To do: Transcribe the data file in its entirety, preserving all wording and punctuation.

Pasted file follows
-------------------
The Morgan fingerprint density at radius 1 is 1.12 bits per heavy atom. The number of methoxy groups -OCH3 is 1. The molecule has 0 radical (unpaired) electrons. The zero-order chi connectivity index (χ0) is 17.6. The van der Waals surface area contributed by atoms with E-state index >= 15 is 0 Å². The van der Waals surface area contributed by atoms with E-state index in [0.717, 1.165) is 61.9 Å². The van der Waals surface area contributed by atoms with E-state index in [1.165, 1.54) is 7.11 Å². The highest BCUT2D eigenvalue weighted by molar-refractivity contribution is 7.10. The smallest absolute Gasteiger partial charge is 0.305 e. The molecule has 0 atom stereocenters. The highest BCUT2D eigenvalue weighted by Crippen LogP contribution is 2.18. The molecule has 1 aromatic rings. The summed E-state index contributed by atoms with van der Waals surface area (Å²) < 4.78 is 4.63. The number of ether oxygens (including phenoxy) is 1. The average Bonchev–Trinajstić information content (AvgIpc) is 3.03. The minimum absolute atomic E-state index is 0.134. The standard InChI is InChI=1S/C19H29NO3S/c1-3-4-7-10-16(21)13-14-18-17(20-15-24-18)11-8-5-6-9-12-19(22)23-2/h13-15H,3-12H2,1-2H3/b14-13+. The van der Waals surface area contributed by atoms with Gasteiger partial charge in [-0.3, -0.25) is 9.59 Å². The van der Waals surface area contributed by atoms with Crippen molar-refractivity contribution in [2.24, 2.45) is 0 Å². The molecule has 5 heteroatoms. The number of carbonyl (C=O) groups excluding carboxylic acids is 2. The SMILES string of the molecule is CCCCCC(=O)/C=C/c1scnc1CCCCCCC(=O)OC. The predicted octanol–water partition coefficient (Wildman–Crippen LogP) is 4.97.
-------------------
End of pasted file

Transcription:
The Morgan fingerprint density at radius 1 is 1.12 bits per heavy atom. The number of methoxy groups -OCH3 is 1. The molecule has 0 radical (unpaired) electrons. The zero-order chi connectivity index (χ0) is 17.6. The van der Waals surface area contributed by atoms with E-state index >= 15 is 0 Å². The van der Waals surface area contributed by atoms with E-state index in [0.717, 1.165) is 61.9 Å². The van der Waals surface area contributed by atoms with E-state index in [1.165, 1.54) is 7.11 Å². The highest BCUT2D eigenvalue weighted by molar-refractivity contribution is 7.10. The smallest absolute Gasteiger partial charge is 0.305 e. The molecule has 0 atom stereocenters. The highest BCUT2D eigenvalue weighted by Crippen LogP contribution is 2.18. The molecule has 1 aromatic rings. The summed E-state index contributed by atoms with van der Waals surface area (Å²) < 4.78 is 4.63. The number of ether oxygens (including phenoxy) is 1. The average Bonchev–Trinajstić information content (AvgIpc) is 3.03. The minimum absolute atomic E-state index is 0.134. The standard InChI is InChI=1S/C19H29NO3S/c1-3-4-7-10-16(21)13-14-18-17(20-15-24-18)11-8-5-6-9-12-19(22)23-2/h13-15H,3-12H2,1-2H3/b14-13+. The van der Waals surface area contributed by atoms with Gasteiger partial charge in [-0.3, -0.25) is 9.59 Å². The van der Waals surface area contributed by atoms with Crippen molar-refractivity contribution in [2.24, 2.45) is 0 Å². The molecule has 5 heteroatoms. The number of carbonyl (C=O) groups excluding carboxylic acids is 2. The SMILES string of the molecule is CCCCCC(=O)/C=C/c1scnc1CCCCCCC(=O)OC. The predicted octanol–water partition coefficient (Wildman–Crippen LogP) is 4.97.